November 05, 2010
Fla. Retirement Home Exec Charged With 18 Wildlife Violations for Poaching on his Montana Ranch
By Chad Love
A wealthy Florida retirement home executive who owns a ranch in Montana has been charged, along with eight others, with multiple counts of poaching game animals on his ranch.
From this story in the Orlando Sentinel:
Mark Morse, a top executive of the Central Florida retirement community The Villages, has been charged with felony and misdemeanor hunting violations in Montana. Morse and his wife, their daughter and five others are accused of 18 wildlife violations during hunting excursions over the past four years on Morse property in Montana. The charges include the illegal killing or possession of elk, deer, and other wildlife. Morse, the president and chief operating officer of the massive community 60 miles northwest of Orlando, is accused of killing too many animals and killing them without proper licenses. "When somebody comes and violates those rules by killing multiple animals and hunting out of season, they are in fact stealing from the people of Montana," said state Fish Wildlife & Parks spokesman Robert Gibson. Morse could be sentenced to 21.5 years in prison and be fined as much as $203,000 if convicted.
The 50-year-old landowner belongs to a wealthy and politically influential Florida family. His father, H. Gary Morse, is a major contributor to the Republican Party and the developer of The Villages, which has roughly 80,000 residents in Lake and two adjacent counties. The Villages spokesman Gary Lester did not immediately return a call for comment. Morse, who owns the M Square Ranch and co-owns the Wolf Mountain Ranch in Montana, has hunted legally in the state before and he knew the rules, wildlife and parks spokesman Gibson said. "In wildlife circles, these are very serious charges and not many of the things we enforce are felonies," Gibson said. "He is accused of shooting some really nice, big trophy animals."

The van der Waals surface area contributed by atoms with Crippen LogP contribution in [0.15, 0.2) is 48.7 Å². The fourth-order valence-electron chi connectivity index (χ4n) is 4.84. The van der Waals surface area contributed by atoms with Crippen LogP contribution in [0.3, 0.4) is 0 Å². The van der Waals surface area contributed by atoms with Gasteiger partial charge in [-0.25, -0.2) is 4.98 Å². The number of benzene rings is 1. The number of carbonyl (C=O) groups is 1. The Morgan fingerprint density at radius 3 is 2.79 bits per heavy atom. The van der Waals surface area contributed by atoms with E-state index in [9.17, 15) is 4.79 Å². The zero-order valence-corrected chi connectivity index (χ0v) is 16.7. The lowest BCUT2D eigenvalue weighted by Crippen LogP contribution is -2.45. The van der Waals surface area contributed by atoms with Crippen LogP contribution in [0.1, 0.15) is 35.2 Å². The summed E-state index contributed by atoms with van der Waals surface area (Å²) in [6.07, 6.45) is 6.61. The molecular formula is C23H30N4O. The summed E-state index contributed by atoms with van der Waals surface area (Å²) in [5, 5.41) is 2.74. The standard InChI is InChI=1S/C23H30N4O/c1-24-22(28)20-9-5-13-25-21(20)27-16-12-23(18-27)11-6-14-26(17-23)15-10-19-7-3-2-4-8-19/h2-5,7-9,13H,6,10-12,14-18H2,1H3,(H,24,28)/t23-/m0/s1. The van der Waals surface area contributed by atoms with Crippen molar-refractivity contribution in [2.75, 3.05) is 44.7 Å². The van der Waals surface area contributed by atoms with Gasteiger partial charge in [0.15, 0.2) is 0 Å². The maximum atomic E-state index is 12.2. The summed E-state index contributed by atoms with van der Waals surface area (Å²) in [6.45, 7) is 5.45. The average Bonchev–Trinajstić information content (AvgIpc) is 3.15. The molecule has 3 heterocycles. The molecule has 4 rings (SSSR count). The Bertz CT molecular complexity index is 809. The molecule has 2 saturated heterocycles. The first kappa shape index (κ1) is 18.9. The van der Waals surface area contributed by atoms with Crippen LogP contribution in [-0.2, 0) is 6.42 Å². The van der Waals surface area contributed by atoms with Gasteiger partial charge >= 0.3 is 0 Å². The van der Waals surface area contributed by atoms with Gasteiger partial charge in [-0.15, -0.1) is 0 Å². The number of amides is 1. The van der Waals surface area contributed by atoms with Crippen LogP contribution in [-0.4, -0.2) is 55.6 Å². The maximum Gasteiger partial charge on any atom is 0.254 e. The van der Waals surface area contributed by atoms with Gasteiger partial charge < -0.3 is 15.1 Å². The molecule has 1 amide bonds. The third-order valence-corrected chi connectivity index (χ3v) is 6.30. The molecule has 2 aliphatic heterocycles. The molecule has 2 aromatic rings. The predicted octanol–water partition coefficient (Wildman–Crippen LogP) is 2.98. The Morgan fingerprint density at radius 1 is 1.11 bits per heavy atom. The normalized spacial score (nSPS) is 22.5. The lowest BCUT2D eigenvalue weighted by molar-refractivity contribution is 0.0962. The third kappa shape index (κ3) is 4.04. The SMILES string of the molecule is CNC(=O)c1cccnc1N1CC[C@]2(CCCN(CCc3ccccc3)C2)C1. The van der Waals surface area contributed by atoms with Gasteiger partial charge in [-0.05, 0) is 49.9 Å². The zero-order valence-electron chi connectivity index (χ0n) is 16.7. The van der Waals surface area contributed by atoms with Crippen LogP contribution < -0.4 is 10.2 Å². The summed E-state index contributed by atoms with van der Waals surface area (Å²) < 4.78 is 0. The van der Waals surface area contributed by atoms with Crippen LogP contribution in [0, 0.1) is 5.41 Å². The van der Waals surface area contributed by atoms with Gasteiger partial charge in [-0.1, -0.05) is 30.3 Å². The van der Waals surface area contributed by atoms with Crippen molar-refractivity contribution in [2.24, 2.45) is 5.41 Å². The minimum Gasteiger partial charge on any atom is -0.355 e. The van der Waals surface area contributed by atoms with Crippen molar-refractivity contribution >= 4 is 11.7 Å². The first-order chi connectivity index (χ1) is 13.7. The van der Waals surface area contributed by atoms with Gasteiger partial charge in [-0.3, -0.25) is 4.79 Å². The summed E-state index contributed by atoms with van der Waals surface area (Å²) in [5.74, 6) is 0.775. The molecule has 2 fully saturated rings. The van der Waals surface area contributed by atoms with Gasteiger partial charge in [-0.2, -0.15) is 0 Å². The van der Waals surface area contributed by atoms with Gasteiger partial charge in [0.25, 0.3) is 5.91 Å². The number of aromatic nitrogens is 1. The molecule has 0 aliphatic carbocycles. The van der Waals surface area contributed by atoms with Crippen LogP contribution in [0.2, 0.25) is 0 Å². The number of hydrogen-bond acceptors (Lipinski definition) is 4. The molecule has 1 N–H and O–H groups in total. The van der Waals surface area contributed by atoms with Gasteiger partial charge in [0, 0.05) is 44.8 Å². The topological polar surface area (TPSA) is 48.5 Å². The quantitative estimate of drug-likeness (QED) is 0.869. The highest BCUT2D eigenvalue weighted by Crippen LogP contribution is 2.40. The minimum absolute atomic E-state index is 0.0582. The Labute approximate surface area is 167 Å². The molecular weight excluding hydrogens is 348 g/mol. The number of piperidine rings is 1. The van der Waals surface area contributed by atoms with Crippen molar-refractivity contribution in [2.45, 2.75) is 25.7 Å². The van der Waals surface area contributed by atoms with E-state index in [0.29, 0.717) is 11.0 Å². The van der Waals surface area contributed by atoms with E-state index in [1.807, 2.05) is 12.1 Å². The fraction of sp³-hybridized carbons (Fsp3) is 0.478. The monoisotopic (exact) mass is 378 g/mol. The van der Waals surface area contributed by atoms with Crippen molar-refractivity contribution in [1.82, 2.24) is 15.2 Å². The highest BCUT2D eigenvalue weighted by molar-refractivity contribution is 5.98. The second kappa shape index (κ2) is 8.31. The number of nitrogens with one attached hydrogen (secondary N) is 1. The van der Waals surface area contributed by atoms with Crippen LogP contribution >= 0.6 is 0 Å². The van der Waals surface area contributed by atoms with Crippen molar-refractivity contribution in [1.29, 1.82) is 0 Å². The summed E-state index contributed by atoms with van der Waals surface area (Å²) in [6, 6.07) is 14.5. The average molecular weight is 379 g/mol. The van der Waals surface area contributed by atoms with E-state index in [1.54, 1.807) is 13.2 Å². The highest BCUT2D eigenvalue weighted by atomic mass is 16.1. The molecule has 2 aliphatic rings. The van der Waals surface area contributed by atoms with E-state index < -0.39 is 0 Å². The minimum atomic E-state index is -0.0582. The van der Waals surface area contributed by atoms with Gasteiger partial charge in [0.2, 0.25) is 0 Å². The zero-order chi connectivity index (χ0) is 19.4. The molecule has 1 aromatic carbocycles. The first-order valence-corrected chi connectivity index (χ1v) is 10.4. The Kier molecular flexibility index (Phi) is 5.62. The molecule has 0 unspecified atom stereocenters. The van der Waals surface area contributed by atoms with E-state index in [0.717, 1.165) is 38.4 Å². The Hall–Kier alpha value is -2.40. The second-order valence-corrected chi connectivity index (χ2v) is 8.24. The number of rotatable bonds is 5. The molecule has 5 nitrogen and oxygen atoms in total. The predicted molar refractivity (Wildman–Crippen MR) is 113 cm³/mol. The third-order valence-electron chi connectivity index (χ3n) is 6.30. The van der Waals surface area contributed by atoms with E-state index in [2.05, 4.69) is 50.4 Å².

Morse's wife MLissa, 40, is accused of killing a mule deer buck in November 2008 without a license, which carries a penalty of six months in jail and a $1,000 fine. Morse's daughter, Kelsea Louise, who was recently married in Montana, is accused of wounding a bull elk with an arrow and killing a turkey on M Square Ranch without a license. The 26-year-old is facing a year in jail and a $2,000 fine if found guilty. Calls to Kelsea Morse's last known phone number were not returned. Mark Morse was not arrested but appeared in court in Big Horn County last week after he was charged. He is scheduled to face felony charges in Yellowstone County Court on Nov. 23.
Gibson said cases involving so many alleged hunting violations ˜ and so many felony charges ˜ are rare. Usually, defendants in these big cases enter pleas and pay hefty fines, Gibson said. The Morses could lose their fishing and hunting privileges for life in Montana and more than 20 other states because of an multi-state agreement that bans hunters who violate game laws. Florida is one of the partners to the agreement.
Wow, money can't buy brains, but I guess it can buy arrogance. Your thoughts?